On August 2, 2014, a new Self-reliance Center (SRC) opened in the Toledo District Center of the Church of Jesus Christ of Latter-day Saints, Toledo, Cebu, Philippines. The Self-reliance Center (SRC) provides Career Workshops, Self-Employment Workshops, Planning for Success Workshops, and American-Accent English classes for people in the Toledo area.
The Toledo Self Reliance Center (SRC) is operated under the Model SRC in Cebu City, whose staff is assisted by a local Center Coordinators and volunteers. The Model Center Managers develop resources that would benefit members. The District Self-reliance Committee identifies members in need and assists them with one of the three legs of self-reliance namely: Education, Jobs, or Self-employment.
The volunteers in the center contact members who have registered on ldsjobs.org to help them create a profile that can be viewed by potential employers. Volunteers also help those who are applying for loans from the Perpetual Education Fund (PEF).
The Perpetual Education Fund (PEF) was established in 2001 during general conference when Gordon B. Hinckley, then President of The Church of Jesus Christ of Latter-day Saints, announced a “bold initiative” to help youth in developing areas “rise out of the poverty they and generations before them have known.” He spoke of returned missionaries and other ambitious young men and women who have great capacity but meager opportunities:
“I believe the Lord does not wish to see His people condemned to live in poverty. I believe He would have the faithful enjoy the good things of the earth. … In an effort to remedy this [lack of opportunity], we propose a plan … which we believe is inspired by the Lord. … We shall call it the Perpetual Education Fund.” President Hinckley further declared, “Education is the key to opportunity” (“The Perpetual Education Fund,” Ensign, May 2001, 52–53).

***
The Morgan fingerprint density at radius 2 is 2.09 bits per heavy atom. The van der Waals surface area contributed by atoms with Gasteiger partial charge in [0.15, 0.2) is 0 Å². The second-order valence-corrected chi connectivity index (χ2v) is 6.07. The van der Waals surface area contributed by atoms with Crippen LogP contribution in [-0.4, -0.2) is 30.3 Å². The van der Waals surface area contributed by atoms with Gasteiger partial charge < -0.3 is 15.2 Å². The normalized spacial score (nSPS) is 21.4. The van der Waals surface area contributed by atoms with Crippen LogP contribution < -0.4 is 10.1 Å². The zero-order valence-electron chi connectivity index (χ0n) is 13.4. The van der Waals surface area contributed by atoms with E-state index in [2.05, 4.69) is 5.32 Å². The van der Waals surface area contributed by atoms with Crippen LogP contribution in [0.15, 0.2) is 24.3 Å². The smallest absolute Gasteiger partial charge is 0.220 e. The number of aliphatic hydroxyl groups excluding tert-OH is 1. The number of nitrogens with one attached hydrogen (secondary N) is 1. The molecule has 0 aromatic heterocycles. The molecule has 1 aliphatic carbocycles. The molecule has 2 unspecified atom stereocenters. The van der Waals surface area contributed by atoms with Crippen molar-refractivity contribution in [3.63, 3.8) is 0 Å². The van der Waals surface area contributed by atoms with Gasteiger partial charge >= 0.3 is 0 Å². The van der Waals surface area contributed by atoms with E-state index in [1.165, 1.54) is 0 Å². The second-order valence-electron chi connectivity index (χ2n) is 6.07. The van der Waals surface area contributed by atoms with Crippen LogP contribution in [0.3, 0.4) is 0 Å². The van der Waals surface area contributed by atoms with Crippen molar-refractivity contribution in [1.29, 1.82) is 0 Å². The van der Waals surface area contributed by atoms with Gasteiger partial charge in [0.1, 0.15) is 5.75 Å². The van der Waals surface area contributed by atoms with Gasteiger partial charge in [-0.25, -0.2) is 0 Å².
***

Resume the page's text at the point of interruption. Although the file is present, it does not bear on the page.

The PEF program is patterned after the Perpetual Emigration Fund, which helped more than 30,000 early Church members journey to the Salt Lake Valley from Europe in the mid to late 1800s.
The program is funded through contributions of Church members and others who support its mission. It is a revolving resource in which money is loaned to an individual to help pay for training or advanced education. When a student has graduated and is working, he or she then pays back the loan to the fund at a low interest rate.
Self-reliance is the ability, commitment, and effort to provide for the spiritual and temporal well-being of ourselves and of our families. As we learn and apply the principles of self-reliance in our homes and communities, we have opportunities to care for the poor and needy and to help others become self-reliant so they can endure times of adversity.
We have the privilege and duty to use our agency to become self-reliant spiritually and temporally. Speaking of spiritual self-reliance and our dependence on Heavenly Father, Elder Robert D. Hales of the Quorum of the Twelve Apostles has taught: “We become converted and spiritually self-reliant as we prayerfully live our covenants–through worthily partaking of the sacrament, being worthy of a temple recommend, and sacrificing to serve others.”
Elder Hales counseled us to become self-reliant temporally, “which includes getting a post-secondary education or vocational training, learning to work, and living within our means. By avoiding debt and saving money now, we are prepared for full-time Church service in the years to come. The purpose of both temporal and spiritual self-reliance is to get ourselves on higher ground so that we can lift others in need.”